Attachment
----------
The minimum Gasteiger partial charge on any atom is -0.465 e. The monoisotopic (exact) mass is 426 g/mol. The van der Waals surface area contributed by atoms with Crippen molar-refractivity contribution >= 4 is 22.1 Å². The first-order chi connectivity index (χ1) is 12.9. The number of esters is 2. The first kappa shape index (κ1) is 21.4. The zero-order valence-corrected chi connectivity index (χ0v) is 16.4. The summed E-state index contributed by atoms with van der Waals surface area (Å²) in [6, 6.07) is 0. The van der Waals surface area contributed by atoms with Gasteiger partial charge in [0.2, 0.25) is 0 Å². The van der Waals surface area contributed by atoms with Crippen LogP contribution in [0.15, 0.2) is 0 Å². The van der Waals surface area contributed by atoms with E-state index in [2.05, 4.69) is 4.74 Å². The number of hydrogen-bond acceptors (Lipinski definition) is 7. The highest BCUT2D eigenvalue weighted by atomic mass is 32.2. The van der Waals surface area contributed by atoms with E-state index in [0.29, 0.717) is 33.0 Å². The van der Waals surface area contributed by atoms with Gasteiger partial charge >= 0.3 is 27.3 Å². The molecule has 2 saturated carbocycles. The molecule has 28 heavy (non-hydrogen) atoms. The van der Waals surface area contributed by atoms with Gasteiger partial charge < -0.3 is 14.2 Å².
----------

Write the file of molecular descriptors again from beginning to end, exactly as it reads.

The minimum Gasteiger partial charge on any atom is -0.465 e. The monoisotopic (exact) mass is 426 g/mol. The van der Waals surface area contributed by atoms with Crippen molar-refractivity contribution >= 4 is 22.1 Å². The first-order chi connectivity index (χ1) is 12.9. The number of esters is 2. The first kappa shape index (κ1) is 21.4. The zero-order valence-corrected chi connectivity index (χ0v) is 16.4. The summed E-state index contributed by atoms with van der Waals surface area (Å²) in [6, 6.07) is 0. The van der Waals surface area contributed by atoms with Gasteiger partial charge in [0.2, 0.25) is 0 Å². The van der Waals surface area contributed by atoms with Crippen LogP contribution in [0.15, 0.2) is 0 Å². The van der Waals surface area contributed by atoms with E-state index in [2.05, 4.69) is 4.74 Å². The number of hydrogen-bond acceptors (Lipinski definition) is 7. The highest BCUT2D eigenvalue weighted by atomic mass is 32.2. The van der Waals surface area contributed by atoms with E-state index in [0.29, 0.717) is 33.0 Å². The van der Waals surface area contributed by atoms with Gasteiger partial charge >= 0.3 is 27.3 Å². The molecule has 2 saturated carbocycles. The molecule has 28 heavy (non-hydrogen) atoms. The van der Waals surface area contributed by atoms with Gasteiger partial charge < -0.3 is 14.2 Å².